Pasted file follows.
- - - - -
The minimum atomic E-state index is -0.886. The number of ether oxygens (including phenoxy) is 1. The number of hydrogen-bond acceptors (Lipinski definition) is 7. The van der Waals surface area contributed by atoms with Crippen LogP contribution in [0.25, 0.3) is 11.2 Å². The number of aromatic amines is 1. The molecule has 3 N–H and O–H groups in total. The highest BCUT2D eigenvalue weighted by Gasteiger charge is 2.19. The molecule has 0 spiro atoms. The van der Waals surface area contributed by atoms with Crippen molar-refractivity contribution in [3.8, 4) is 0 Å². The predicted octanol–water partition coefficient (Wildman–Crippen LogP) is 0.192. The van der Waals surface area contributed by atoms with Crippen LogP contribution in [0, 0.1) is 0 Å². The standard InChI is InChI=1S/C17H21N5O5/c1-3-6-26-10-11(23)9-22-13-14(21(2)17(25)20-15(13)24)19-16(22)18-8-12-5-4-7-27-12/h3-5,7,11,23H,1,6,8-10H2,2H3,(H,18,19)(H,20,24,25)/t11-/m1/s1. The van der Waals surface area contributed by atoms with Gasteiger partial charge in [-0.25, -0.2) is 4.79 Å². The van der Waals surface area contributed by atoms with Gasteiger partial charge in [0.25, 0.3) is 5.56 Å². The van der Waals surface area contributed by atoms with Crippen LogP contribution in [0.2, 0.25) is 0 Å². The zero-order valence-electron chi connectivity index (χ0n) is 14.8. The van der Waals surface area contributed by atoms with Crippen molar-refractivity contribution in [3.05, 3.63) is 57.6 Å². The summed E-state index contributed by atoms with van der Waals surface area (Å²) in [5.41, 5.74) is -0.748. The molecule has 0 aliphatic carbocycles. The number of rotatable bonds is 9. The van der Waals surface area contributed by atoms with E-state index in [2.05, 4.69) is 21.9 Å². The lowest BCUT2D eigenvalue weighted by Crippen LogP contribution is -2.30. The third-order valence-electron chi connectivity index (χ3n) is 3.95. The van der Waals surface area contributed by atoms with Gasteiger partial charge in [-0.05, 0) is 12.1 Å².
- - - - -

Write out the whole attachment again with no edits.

The minimum atomic E-state index is -0.886. The number of ether oxygens (including phenoxy) is 1. The number of hydrogen-bond acceptors (Lipinski definition) is 7. The van der Waals surface area contributed by atoms with Crippen LogP contribution in [0.25, 0.3) is 11.2 Å². The number of aromatic amines is 1. The molecule has 3 N–H and O–H groups in total. The highest BCUT2D eigenvalue weighted by Gasteiger charge is 2.19. The molecule has 0 spiro atoms. The van der Waals surface area contributed by atoms with Crippen molar-refractivity contribution in [3.8, 4) is 0 Å². The predicted octanol–water partition coefficient (Wildman–Crippen LogP) is 0.192. The van der Waals surface area contributed by atoms with Crippen LogP contribution in [0, 0.1) is 0 Å². The standard InChI is InChI=1S/C17H21N5O5/c1-3-6-26-10-11(23)9-22-13-14(21(2)17(25)20-15(13)24)19-16(22)18-8-12-5-4-7-27-12/h3-5,7,11,23H,1,6,8-10H2,2H3,(H,18,19)(H,20,24,25)/t11-/m1/s1. The van der Waals surface area contributed by atoms with Gasteiger partial charge in [-0.25, -0.2) is 4.79 Å². The van der Waals surface area contributed by atoms with Gasteiger partial charge in [0.25, 0.3) is 5.56 Å². The van der Waals surface area contributed by atoms with Crippen LogP contribution in [0.2, 0.25) is 0 Å². The zero-order valence-electron chi connectivity index (χ0n) is 14.8. The van der Waals surface area contributed by atoms with Crippen molar-refractivity contribution in [3.05, 3.63) is 57.6 Å². The summed E-state index contributed by atoms with van der Waals surface area (Å²) in [5.41, 5.74) is -0.748. The molecule has 0 aliphatic carbocycles. The number of rotatable bonds is 9. The van der Waals surface area contributed by atoms with E-state index in [2.05, 4.69) is 21.9 Å². The lowest BCUT2D eigenvalue weighted by Crippen LogP contribution is -2.30. The third-order valence-electron chi connectivity index (χ3n) is 3.95. The van der Waals surface area contributed by atoms with Gasteiger partial charge in [-0.05, 0) is 12.1 Å².